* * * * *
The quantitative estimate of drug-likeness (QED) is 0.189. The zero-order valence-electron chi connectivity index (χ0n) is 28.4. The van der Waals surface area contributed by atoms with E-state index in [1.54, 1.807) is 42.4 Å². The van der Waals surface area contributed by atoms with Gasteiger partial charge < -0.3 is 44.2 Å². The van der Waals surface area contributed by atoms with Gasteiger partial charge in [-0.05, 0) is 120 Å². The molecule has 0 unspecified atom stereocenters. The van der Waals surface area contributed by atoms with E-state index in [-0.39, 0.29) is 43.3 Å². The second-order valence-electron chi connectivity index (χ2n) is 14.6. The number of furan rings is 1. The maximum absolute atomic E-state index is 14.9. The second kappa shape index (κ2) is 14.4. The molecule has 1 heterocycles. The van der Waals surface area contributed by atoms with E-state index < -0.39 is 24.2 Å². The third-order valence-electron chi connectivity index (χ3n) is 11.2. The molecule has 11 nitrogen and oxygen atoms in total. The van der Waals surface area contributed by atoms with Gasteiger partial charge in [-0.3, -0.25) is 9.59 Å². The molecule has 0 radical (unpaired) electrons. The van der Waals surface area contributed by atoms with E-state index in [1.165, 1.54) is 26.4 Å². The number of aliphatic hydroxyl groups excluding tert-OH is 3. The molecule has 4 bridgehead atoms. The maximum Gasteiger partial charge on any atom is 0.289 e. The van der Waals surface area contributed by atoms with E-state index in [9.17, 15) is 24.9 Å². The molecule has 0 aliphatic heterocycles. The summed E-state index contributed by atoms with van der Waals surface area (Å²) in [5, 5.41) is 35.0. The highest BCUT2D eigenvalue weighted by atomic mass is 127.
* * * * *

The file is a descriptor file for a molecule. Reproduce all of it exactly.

The quantitative estimate of drug-likeness (QED) is 0.189. The zero-order valence-electron chi connectivity index (χ0n) is 28.4. The van der Waals surface area contributed by atoms with E-state index in [1.54, 1.807) is 42.4 Å². The van der Waals surface area contributed by atoms with Gasteiger partial charge < -0.3 is 44.2 Å². The van der Waals surface area contributed by atoms with Gasteiger partial charge in [-0.05, 0) is 120 Å². The molecule has 0 unspecified atom stereocenters. The van der Waals surface area contributed by atoms with E-state index in [-0.39, 0.29) is 43.3 Å². The second-order valence-electron chi connectivity index (χ2n) is 14.6. The number of furan rings is 1. The maximum absolute atomic E-state index is 14.9. The second kappa shape index (κ2) is 14.4. The molecule has 1 heterocycles. The van der Waals surface area contributed by atoms with E-state index < -0.39 is 24.2 Å². The third-order valence-electron chi connectivity index (χ3n) is 11.2. The molecule has 11 nitrogen and oxygen atoms in total. The van der Waals surface area contributed by atoms with Gasteiger partial charge in [-0.3, -0.25) is 9.59 Å². The molecule has 0 radical (unpaired) electrons. The van der Waals surface area contributed by atoms with E-state index in [1.165, 1.54) is 26.4 Å². The number of aliphatic hydroxyl groups excluding tert-OH is 3. The molecule has 4 bridgehead atoms. The maximum Gasteiger partial charge on any atom is 0.289 e. The van der Waals surface area contributed by atoms with E-state index in [9.17, 15) is 24.9 Å². The molecule has 0 aliphatic heterocycles. The summed E-state index contributed by atoms with van der Waals surface area (Å²) in [5, 5.41) is 35.0. The highest BCUT2D eigenvalue weighted by atomic mass is 127.